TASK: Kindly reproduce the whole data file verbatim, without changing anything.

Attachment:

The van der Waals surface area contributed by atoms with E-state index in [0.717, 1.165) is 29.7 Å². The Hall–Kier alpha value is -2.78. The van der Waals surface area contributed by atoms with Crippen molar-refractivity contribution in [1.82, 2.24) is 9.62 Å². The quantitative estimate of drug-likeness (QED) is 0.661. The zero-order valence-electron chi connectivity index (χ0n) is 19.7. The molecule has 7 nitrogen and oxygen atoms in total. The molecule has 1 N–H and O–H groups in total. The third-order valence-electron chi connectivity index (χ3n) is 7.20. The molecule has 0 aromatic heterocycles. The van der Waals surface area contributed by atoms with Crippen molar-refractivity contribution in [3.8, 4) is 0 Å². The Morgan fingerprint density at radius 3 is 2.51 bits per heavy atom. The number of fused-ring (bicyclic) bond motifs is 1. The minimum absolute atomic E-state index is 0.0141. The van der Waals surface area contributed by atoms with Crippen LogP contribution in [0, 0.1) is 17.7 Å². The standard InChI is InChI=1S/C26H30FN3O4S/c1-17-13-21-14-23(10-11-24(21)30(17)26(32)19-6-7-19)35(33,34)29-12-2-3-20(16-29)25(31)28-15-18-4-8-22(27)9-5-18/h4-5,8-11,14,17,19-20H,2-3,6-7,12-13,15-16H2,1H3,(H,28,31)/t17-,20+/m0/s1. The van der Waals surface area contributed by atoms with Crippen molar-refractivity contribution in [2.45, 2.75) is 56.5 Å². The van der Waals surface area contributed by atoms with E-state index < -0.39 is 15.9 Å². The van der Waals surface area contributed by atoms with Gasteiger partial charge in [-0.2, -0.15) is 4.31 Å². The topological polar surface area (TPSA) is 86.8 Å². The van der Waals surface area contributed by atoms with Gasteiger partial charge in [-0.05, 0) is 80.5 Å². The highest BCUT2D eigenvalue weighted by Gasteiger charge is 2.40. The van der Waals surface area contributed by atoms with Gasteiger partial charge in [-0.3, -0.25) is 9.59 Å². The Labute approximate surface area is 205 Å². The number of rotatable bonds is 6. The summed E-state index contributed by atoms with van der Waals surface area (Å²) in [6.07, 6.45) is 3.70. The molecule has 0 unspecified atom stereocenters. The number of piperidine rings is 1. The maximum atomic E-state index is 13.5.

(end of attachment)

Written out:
The van der Waals surface area contributed by atoms with E-state index in [0.717, 1.165) is 29.7 Å². The Hall–Kier alpha value is -2.78. The van der Waals surface area contributed by atoms with Crippen molar-refractivity contribution in [1.82, 2.24) is 9.62 Å². The quantitative estimate of drug-likeness (QED) is 0.661. The zero-order valence-electron chi connectivity index (χ0n) is 19.7. The molecule has 7 nitrogen and oxygen atoms in total. The molecule has 1 N–H and O–H groups in total. The third-order valence-electron chi connectivity index (χ3n) is 7.20. The molecule has 0 aromatic heterocycles. The van der Waals surface area contributed by atoms with Crippen molar-refractivity contribution in [3.8, 4) is 0 Å². The Morgan fingerprint density at radius 3 is 2.51 bits per heavy atom. The number of fused-ring (bicyclic) bond motifs is 1. The minimum absolute atomic E-state index is 0.0141. The van der Waals surface area contributed by atoms with Crippen LogP contribution in [0, 0.1) is 17.7 Å². The standard InChI is InChI=1S/C26H30FN3O4S/c1-17-13-21-14-23(10-11-24(21)30(17)26(32)19-6-7-19)35(33,34)29-12-2-3-20(16-29)25(31)28-15-18-4-8-22(27)9-5-18/h4-5,8-11,14,17,19-20H,2-3,6-7,12-13,15-16H2,1H3,(H,28,31)/t17-,20+/m0/s1. The van der Waals surface area contributed by atoms with Crippen molar-refractivity contribution in [2.45, 2.75) is 56.5 Å². The van der Waals surface area contributed by atoms with E-state index < -0.39 is 15.9 Å². The van der Waals surface area contributed by atoms with Gasteiger partial charge in [-0.2, -0.15) is 4.31 Å². The topological polar surface area (TPSA) is 86.8 Å². The van der Waals surface area contributed by atoms with Gasteiger partial charge in [-0.05, 0) is 80.5 Å². The highest BCUT2D eigenvalue weighted by Gasteiger charge is 2.40. The van der Waals surface area contributed by atoms with Gasteiger partial charge in [-0.3, -0.25) is 9.59 Å². The Labute approximate surface area is 205 Å². The number of rotatable bonds is 6. The summed E-state index contributed by atoms with van der Waals surface area (Å²) in [6.07, 6.45) is 3.70. The molecule has 0 unspecified atom stereocenters. The number of piperidine rings is 1. The maximum atomic E-state index is 13.5.